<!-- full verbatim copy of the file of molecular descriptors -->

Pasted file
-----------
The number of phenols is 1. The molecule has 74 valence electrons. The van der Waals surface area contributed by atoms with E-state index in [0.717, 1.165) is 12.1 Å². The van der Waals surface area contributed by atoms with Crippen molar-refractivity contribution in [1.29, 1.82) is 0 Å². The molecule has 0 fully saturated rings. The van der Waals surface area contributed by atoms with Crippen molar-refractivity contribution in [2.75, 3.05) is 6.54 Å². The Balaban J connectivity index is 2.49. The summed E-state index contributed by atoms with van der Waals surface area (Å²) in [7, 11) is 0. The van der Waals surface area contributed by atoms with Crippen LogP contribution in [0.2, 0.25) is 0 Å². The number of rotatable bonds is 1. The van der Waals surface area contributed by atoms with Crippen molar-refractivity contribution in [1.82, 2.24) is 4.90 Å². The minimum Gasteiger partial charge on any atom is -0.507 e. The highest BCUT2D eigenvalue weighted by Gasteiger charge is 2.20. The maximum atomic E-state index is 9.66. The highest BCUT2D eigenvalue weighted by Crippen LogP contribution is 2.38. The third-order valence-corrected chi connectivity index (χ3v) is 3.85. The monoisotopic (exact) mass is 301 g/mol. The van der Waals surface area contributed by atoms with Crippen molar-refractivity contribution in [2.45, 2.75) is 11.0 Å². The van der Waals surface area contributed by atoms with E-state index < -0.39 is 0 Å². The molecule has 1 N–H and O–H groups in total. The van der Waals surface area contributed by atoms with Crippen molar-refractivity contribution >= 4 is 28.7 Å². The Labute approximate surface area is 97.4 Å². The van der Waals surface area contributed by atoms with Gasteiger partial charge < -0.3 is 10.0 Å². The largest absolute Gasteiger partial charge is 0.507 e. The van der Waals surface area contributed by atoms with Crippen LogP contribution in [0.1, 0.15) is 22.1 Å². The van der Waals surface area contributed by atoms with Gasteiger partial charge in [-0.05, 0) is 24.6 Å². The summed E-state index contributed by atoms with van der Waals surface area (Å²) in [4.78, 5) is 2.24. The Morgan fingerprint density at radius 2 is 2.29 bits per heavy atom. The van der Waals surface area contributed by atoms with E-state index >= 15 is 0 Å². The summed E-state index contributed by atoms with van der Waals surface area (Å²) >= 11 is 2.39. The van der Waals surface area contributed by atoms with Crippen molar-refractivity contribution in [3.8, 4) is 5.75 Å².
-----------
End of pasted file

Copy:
The number of phenols is 1. The molecule has 74 valence electrons. The van der Waals surface area contributed by atoms with E-state index in [0.717, 1.165) is 12.1 Å². The van der Waals surface area contributed by atoms with Crippen molar-refractivity contribution in [1.29, 1.82) is 0 Å². The molecule has 0 fully saturated rings. The van der Waals surface area contributed by atoms with Crippen molar-refractivity contribution in [2.75, 3.05) is 6.54 Å². The Balaban J connectivity index is 2.49. The summed E-state index contributed by atoms with van der Waals surface area (Å²) in [7, 11) is 0. The van der Waals surface area contributed by atoms with Crippen LogP contribution in [0.2, 0.25) is 0 Å². The number of rotatable bonds is 1. The van der Waals surface area contributed by atoms with Crippen molar-refractivity contribution in [1.82, 2.24) is 4.90 Å². The minimum Gasteiger partial charge on any atom is -0.507 e. The highest BCUT2D eigenvalue weighted by Gasteiger charge is 2.20. The maximum atomic E-state index is 9.66. The highest BCUT2D eigenvalue weighted by Crippen LogP contribution is 2.38. The third-order valence-corrected chi connectivity index (χ3v) is 3.85. The monoisotopic (exact) mass is 301 g/mol. The van der Waals surface area contributed by atoms with Crippen molar-refractivity contribution in [2.45, 2.75) is 11.0 Å². The van der Waals surface area contributed by atoms with E-state index < -0.39 is 0 Å². The molecule has 1 N–H and O–H groups in total. The van der Waals surface area contributed by atoms with Crippen molar-refractivity contribution >= 4 is 28.7 Å². The Labute approximate surface area is 97.4 Å². The van der Waals surface area contributed by atoms with Gasteiger partial charge < -0.3 is 10.0 Å². The largest absolute Gasteiger partial charge is 0.507 e. The van der Waals surface area contributed by atoms with Crippen LogP contribution in [0.1, 0.15) is 22.1 Å². The van der Waals surface area contributed by atoms with Gasteiger partial charge in [-0.05, 0) is 24.6 Å². The summed E-state index contributed by atoms with van der Waals surface area (Å²) in [4.78, 5) is 2.24. The Morgan fingerprint density at radius 2 is 2.29 bits per heavy atom. The van der Waals surface area contributed by atoms with E-state index >= 15 is 0 Å². The summed E-state index contributed by atoms with van der Waals surface area (Å²) >= 11 is 2.39. The van der Waals surface area contributed by atoms with Crippen molar-refractivity contribution in [3.8, 4) is 5.75 Å².